The next months will be critical in determining whether the objective defined in the 2030 Sustainable Development Agenda could be attained. Members of the WTO are currently negotiating the elimination of capacity-enhancing subsidies that, according to the most recent estimates, represent about 65% of the total. As committed during the last WTO Ministerial Conference in 2017, a consensus should be reached by the end of the year. A timely agreement could mark a decisive step towards achieving sustainability in global fisheries, a step that would benefit all fishing nations. However, the task is arduous and the path followed so far is strewn with potential pitfalls.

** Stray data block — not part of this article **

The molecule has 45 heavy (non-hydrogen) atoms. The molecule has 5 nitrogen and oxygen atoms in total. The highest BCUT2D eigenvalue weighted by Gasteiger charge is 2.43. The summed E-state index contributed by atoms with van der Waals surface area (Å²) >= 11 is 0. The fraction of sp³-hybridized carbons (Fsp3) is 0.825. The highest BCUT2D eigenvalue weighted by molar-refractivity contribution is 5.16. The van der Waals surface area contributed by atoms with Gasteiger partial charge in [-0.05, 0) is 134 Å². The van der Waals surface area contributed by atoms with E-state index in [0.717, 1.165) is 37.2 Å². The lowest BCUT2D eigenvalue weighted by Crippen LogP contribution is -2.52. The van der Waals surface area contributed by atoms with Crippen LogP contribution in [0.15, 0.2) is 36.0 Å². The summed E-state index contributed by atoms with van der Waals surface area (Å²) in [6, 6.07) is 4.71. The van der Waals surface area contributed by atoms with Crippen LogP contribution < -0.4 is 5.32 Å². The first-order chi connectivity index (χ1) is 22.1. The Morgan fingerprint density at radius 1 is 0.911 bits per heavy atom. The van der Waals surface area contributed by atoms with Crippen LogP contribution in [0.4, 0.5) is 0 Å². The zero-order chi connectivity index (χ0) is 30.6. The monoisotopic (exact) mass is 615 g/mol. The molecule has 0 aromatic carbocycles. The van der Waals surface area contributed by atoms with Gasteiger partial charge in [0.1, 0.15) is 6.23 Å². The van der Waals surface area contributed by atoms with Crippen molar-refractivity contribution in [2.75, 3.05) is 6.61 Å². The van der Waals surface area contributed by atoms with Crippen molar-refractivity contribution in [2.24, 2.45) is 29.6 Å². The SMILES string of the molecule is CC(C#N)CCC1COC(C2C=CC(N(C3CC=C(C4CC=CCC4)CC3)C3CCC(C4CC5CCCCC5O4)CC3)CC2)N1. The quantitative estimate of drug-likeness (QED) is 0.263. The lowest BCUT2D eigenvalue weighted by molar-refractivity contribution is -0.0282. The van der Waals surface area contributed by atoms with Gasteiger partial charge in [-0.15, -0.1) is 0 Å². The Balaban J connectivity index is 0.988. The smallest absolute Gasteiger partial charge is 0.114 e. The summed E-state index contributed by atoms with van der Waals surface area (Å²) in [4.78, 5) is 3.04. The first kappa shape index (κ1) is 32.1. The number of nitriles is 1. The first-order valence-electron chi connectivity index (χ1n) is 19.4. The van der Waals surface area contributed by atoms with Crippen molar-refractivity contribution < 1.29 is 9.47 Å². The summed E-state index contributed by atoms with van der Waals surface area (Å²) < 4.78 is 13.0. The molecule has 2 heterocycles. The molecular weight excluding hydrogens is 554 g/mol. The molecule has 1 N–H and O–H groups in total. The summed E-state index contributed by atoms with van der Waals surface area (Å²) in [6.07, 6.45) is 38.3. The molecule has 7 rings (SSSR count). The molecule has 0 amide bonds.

Why a deal to reduce fisheries subsidies is difficult to achieve
In a recent paper (Bayramoglu et al. 2018), we study the difficulty of negotiating reductions in fisheries subsidies using insights from a standard political economy model of international trade, based on a generalised version of Schaefer’s (1957) fisheries model. We highlight three reasons why the incentives to reduce subsidies for potentially unsustainable renewable resources such as fisheries are different than for other goods.